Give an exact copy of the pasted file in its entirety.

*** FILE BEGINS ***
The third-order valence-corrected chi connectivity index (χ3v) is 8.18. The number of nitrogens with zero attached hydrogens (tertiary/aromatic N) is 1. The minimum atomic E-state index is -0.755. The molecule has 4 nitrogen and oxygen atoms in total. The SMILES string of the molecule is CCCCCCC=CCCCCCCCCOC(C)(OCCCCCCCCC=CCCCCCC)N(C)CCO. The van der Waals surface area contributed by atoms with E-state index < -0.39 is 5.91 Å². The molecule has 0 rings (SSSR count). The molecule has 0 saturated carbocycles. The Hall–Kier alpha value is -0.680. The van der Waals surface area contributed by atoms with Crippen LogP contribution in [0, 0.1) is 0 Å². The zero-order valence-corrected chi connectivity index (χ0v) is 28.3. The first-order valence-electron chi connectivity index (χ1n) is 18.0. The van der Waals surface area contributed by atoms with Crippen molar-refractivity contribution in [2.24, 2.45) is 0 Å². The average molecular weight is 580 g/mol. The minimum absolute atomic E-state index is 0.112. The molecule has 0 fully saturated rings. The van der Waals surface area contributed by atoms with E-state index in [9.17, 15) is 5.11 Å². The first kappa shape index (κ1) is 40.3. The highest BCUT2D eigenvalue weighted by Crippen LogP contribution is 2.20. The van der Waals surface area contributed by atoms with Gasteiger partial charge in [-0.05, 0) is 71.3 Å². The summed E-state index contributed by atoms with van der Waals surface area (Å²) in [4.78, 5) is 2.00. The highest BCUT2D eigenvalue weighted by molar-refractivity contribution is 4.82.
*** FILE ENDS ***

The third-order valence-corrected chi connectivity index (χ3v) is 8.18. The number of nitrogens with zero attached hydrogens (tertiary/aromatic N) is 1. The minimum atomic E-state index is -0.755. The molecule has 4 nitrogen and oxygen atoms in total. The SMILES string of the molecule is CCCCCCC=CCCCCCCCCOC(C)(OCCCCCCCCC=CCCCCCC)N(C)CCO. The van der Waals surface area contributed by atoms with E-state index < -0.39 is 5.91 Å². The molecule has 0 rings (SSSR count). The molecule has 0 saturated carbocycles. The Hall–Kier alpha value is -0.680. The van der Waals surface area contributed by atoms with Crippen LogP contribution in [0, 0.1) is 0 Å². The zero-order valence-corrected chi connectivity index (χ0v) is 28.3. The first-order valence-electron chi connectivity index (χ1n) is 18.0. The van der Waals surface area contributed by atoms with Crippen molar-refractivity contribution in [2.24, 2.45) is 0 Å². The average molecular weight is 580 g/mol. The minimum absolute atomic E-state index is 0.112. The molecule has 0 fully saturated rings. The van der Waals surface area contributed by atoms with E-state index in [9.17, 15) is 5.11 Å². The first kappa shape index (κ1) is 40.3. The highest BCUT2D eigenvalue weighted by Crippen LogP contribution is 2.20. The van der Waals surface area contributed by atoms with Gasteiger partial charge in [-0.05, 0) is 71.3 Å². The summed E-state index contributed by atoms with van der Waals surface area (Å²) in [4.78, 5) is 2.00. The highest BCUT2D eigenvalue weighted by molar-refractivity contribution is 4.82.